G20 Asks FATF to Clarify AML Standards for Cryptocurrencies
Financial ministers and central bankers from the G20 states met over the weekend in Argentina to discuss the challenges for the global economy. They reiterated their position that cryptocurrencies do not pose a risk to the financial stability. The officials also called on the Financial Action Task Force to clarify by October how its anti-money laundering standards apply to crypto-assets.
Reiterated: Cryptocurrencies Not a Risk to Stability
The representatives of the G20 member-states said in a communique released after the meetings on July 21-22 that growth remains robust and unemployment is at a decade low. However, they also noted the need to strengthen the dialog and adopt measures to mitigate the risks for economic development like “rising financial vulnerabilities, heightened trade and geopolitical tensions, global imbalances, inequality and structurally weak growth.”
The statement does mention cryptocurrencies, or crypto-assets as they are called, but not among the risks that need to be addressed immediately. “While crypto-assets do not at this point pose a global financial stability risk, we remain vigilant,” the government officials stated. G20 members also issued a warning that sounds familiar – cryptos “raise issues with respect to consumer and investor protection, market integrity, tax evasion, money laundering and terrorist financing.”
Ministers and bankers didn’t miss the chance to point out, not for the first time, that crypto-assets, “lack the key attributes of sovereign money.” And, of course, they didn’t skip another favorite talking point of governments and regulators – “technological innovations, including those underlying crypto-assets, can deliver significant benefits to the financial system and the broader economy,” a confession that’s not really a concession.
G20 Wants AML Crypto Standard in October
The participants in the meeting reiterated their commitments from the G20 summit in March regarding the implementation of the standards on combating money laundering, terrorism financing and proliferation adopted by the Financial Action Task Force (FATF). They called on FATF to clarify in October this year how these AML standards apply to crypto-assets. The G20 also welcomed the updates provided by the Financial Stability Board (FSB) and the standard setting bodies, adding that it expected them to continue to monitor the potential risks of crypto-assets and assess multilateral responses.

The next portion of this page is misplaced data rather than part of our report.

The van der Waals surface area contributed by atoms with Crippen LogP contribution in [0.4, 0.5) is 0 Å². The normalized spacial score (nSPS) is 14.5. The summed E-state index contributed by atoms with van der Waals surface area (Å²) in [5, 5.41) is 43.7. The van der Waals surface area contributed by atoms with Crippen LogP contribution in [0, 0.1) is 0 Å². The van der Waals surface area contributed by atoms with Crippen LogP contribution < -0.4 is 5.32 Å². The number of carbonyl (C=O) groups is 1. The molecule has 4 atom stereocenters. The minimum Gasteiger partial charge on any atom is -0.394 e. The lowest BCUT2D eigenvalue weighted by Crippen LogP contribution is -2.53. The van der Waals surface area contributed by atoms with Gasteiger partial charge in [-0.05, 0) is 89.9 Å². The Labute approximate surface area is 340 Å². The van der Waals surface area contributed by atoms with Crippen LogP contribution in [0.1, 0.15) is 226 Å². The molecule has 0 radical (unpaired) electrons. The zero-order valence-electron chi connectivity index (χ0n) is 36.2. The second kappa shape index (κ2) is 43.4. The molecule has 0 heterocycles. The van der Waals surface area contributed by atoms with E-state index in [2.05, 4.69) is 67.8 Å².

FSB, an international organization that makes recommendations about the global financial system, announced last week a framework to monitor the financial stability implications of crypto-asset markets, as news.Bitcoin.com reported. It has been developed together with the Committee on Payments and Market Infrastructures (CPMI), another international body serving as a standard setter for payment, clearing, and settlement arrangements.
The previous meeting of the Group of Twenty, on March 19-20, ended with pretty much the same results, as far as cryptocurrencies are concerned. The forum did not adopt unified crypto-related regulations but urged FATF to apply their standards to crypto-assets. Right before the last summit, the Financial Stability Board dismissed calls from member-states for global crypto rules. FSB’s assessment at the time was identical – crypto-assets do not pose risks to the global financial stability.
The G20 is an international forum of government officials and central bank governors from Argentina, Australia, Brazil, Canada, China, France, Germany, India, Indonesia, Italy, Japan, Mexico, Russia, Saudi Arabia, the Republic of South Africa, South Korea, Turkey, the United Kingdom, the United States, and the European Union – the economies that account for 85% of the gross world product and 80% of the world trade. Many of its members have already called for adopting global crypto regulations.
Do you expect the G20 to eventually propose common rules or guidelines for regulating the crypto space? Share your thoughts on the subject in the comments section below.
Images courtesy of Shutterstock.
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